Ever popular Cheltenham — still a Festival like no other

Back in the early 1990s, His Highness Sheikh Mohammed had his colours carried to victory by two Champion Hurdle winners in the space of just three years.

J A McGrath

The flat racehorses in Britain and Ireland take a back seat this week as the famous National Hunt Festival is played out over four days at Cheltenham in the Cotswolds. 

The popularity of this meeting — and jump racing in general — is extraordinary in the northern hemisphere, and Europe in particular.

As this year’s Classic contenders continue working steadily at home toward their first major targets of the flat season, the hurdlers and steeplechasers have their most glorious moments under the spotlight.

The first day’s feature, the Champion Hurdle, run over two miles and half a furlong, has a long history, dominated by slick, fast jumpers, who can keep up a strong gallop for well over a circuit of the sharp, hilly track at Prestbury Park.

Back in the early 1990s, His Highness Sheikh Mohammed had his colours carried to victory by two Champion Hurdle winners in the space of just three years.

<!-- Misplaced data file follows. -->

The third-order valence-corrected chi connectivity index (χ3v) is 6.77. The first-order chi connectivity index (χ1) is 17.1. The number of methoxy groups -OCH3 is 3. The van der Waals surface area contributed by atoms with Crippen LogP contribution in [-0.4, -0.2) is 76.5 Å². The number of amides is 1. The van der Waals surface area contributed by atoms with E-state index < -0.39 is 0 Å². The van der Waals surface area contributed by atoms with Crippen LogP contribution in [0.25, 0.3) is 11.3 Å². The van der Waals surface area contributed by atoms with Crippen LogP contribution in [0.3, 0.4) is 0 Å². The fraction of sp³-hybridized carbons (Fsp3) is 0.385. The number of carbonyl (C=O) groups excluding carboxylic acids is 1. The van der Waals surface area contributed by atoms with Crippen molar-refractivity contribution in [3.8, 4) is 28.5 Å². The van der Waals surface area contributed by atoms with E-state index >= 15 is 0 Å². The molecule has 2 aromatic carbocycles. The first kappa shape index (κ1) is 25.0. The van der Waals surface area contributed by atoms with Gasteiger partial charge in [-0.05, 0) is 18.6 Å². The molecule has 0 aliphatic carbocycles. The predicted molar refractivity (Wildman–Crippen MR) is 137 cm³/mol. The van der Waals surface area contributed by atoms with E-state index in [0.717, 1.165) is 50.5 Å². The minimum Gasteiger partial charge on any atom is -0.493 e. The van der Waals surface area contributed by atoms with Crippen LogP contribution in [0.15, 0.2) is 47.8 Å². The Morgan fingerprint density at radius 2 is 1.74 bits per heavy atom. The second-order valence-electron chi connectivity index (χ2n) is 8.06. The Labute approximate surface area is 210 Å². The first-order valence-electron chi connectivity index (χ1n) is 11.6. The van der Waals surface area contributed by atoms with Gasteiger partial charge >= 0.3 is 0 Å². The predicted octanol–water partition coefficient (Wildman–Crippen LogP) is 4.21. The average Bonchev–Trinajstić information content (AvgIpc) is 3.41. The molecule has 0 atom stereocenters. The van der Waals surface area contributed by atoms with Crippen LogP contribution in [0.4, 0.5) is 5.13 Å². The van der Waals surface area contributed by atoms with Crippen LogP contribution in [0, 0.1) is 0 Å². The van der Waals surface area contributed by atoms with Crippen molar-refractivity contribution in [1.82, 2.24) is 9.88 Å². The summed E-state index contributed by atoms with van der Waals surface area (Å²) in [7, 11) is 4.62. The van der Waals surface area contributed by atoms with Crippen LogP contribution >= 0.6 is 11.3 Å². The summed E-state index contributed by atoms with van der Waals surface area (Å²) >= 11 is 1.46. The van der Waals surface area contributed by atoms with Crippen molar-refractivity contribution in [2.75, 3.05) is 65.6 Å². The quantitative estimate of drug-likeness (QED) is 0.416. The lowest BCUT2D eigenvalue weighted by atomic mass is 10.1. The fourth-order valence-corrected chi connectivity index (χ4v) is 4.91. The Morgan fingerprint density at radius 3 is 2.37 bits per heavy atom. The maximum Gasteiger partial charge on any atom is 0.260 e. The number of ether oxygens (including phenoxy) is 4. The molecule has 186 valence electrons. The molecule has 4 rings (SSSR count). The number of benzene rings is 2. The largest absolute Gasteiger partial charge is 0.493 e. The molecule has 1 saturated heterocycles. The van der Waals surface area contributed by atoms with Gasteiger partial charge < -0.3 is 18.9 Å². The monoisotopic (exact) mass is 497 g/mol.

Kribensis, trained by Sir Michael Stoute at Newmarket, won the 1990 Champion Hurdle with stylish Richard Dunwoody in the saddle, and two years later, Royal Gait, trained by James Fanshawe, took the hurdling crown under a determined Graham McCourt.

Both carried the famous maroon and white colours that Sheikh Mohammed recently passed on to his daughter Sheikha Al Jalila.

The week’s most prestigious race is the Gold Cup, run over three miles, two and a half furlongs on Friday. This has the hallmarks of an epic running of the feature, with Native River and Might Bite expected to fight out the finish in conditions that could well be bordering on heavy.